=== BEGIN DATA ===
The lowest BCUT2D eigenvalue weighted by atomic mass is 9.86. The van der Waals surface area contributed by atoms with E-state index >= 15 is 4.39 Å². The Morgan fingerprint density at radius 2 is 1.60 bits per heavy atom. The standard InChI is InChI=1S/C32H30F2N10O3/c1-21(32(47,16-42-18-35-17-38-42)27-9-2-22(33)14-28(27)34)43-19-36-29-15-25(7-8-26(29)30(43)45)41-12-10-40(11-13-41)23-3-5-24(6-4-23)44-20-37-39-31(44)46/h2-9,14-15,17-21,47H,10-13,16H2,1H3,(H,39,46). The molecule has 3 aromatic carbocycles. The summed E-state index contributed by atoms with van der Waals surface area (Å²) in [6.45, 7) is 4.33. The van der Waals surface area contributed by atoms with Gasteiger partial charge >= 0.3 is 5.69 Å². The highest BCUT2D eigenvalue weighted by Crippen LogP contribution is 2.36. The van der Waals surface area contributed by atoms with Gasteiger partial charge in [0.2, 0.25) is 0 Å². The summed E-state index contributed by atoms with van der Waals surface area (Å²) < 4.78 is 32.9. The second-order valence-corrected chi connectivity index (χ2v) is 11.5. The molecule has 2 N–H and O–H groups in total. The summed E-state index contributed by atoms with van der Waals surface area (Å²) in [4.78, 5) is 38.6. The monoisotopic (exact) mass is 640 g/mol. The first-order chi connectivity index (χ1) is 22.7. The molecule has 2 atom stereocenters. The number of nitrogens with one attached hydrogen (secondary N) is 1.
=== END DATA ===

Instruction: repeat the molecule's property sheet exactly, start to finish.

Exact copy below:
The lowest BCUT2D eigenvalue weighted by atomic mass is 9.86. The van der Waals surface area contributed by atoms with E-state index >= 15 is 4.39 Å². The Morgan fingerprint density at radius 2 is 1.60 bits per heavy atom. The standard InChI is InChI=1S/C32H30F2N10O3/c1-21(32(47,16-42-18-35-17-38-42)27-9-2-22(33)14-28(27)34)43-19-36-29-15-25(7-8-26(29)30(43)45)41-12-10-40(11-13-41)23-3-5-24(6-4-23)44-20-37-39-31(44)46/h2-9,14-15,17-21,47H,10-13,16H2,1H3,(H,39,46). The molecule has 3 aromatic carbocycles. The summed E-state index contributed by atoms with van der Waals surface area (Å²) in [6.45, 7) is 4.33. The van der Waals surface area contributed by atoms with Gasteiger partial charge >= 0.3 is 5.69 Å². The highest BCUT2D eigenvalue weighted by Crippen LogP contribution is 2.36. The van der Waals surface area contributed by atoms with Gasteiger partial charge in [0.2, 0.25) is 0 Å². The summed E-state index contributed by atoms with van der Waals surface area (Å²) < 4.78 is 32.9. The second-order valence-corrected chi connectivity index (χ2v) is 11.5. The molecule has 2 N–H and O–H groups in total. The summed E-state index contributed by atoms with van der Waals surface area (Å²) in [4.78, 5) is 38.6. The monoisotopic (exact) mass is 640 g/mol. The first-order chi connectivity index (χ1) is 22.7. The molecule has 2 atom stereocenters. The number of nitrogens with one attached hydrogen (secondary N) is 1.